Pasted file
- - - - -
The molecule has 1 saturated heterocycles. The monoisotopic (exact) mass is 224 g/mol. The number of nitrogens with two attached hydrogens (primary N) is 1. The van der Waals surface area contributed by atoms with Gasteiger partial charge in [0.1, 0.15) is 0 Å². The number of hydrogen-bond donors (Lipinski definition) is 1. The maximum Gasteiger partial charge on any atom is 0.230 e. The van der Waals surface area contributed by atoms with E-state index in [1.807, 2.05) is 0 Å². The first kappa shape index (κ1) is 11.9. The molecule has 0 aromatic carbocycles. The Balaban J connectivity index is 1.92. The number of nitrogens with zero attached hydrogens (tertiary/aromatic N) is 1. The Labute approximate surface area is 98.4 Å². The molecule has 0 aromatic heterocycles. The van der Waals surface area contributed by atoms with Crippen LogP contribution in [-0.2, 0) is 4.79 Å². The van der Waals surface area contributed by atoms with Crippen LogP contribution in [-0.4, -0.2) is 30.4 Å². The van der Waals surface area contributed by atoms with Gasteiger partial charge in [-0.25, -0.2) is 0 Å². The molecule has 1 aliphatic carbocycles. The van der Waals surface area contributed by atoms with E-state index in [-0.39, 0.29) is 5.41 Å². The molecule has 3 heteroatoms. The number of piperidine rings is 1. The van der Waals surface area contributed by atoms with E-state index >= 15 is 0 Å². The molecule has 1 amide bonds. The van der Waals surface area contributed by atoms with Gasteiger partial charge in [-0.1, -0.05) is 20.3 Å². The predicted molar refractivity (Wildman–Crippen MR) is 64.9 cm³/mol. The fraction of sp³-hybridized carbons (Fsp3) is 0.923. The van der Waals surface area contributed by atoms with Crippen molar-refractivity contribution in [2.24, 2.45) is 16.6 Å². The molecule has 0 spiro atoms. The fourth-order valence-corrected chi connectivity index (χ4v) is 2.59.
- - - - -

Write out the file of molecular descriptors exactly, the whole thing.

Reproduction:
The molecule has 1 saturated heterocycles. The monoisotopic (exact) mass is 224 g/mol. The number of nitrogens with two attached hydrogens (primary N) is 1. The van der Waals surface area contributed by atoms with Gasteiger partial charge in [0.1, 0.15) is 0 Å². The number of hydrogen-bond donors (Lipinski definition) is 1. The maximum Gasteiger partial charge on any atom is 0.230 e. The van der Waals surface area contributed by atoms with E-state index in [1.807, 2.05) is 0 Å². The first kappa shape index (κ1) is 11.9. The molecule has 0 aromatic carbocycles. The Balaban J connectivity index is 1.92. The number of nitrogens with zero attached hydrogens (tertiary/aromatic N) is 1. The Labute approximate surface area is 98.4 Å². The molecule has 0 aromatic heterocycles. The van der Waals surface area contributed by atoms with Crippen LogP contribution in [-0.2, 0) is 4.79 Å². The van der Waals surface area contributed by atoms with Crippen LogP contribution in [-0.4, -0.2) is 30.4 Å². The van der Waals surface area contributed by atoms with Gasteiger partial charge in [-0.25, -0.2) is 0 Å². The molecule has 1 aliphatic carbocycles. The van der Waals surface area contributed by atoms with E-state index in [-0.39, 0.29) is 5.41 Å². The molecule has 3 heteroatoms. The number of piperidine rings is 1. The van der Waals surface area contributed by atoms with E-state index >= 15 is 0 Å². The molecule has 1 amide bonds. The van der Waals surface area contributed by atoms with Gasteiger partial charge in [-0.1, -0.05) is 20.3 Å². The predicted molar refractivity (Wildman–Crippen MR) is 64.9 cm³/mol. The fraction of sp³-hybridized carbons (Fsp3) is 0.923. The van der Waals surface area contributed by atoms with Crippen molar-refractivity contribution in [2.24, 2.45) is 16.6 Å². The molecule has 0 spiro atoms. The fourth-order valence-corrected chi connectivity index (χ4v) is 2.59.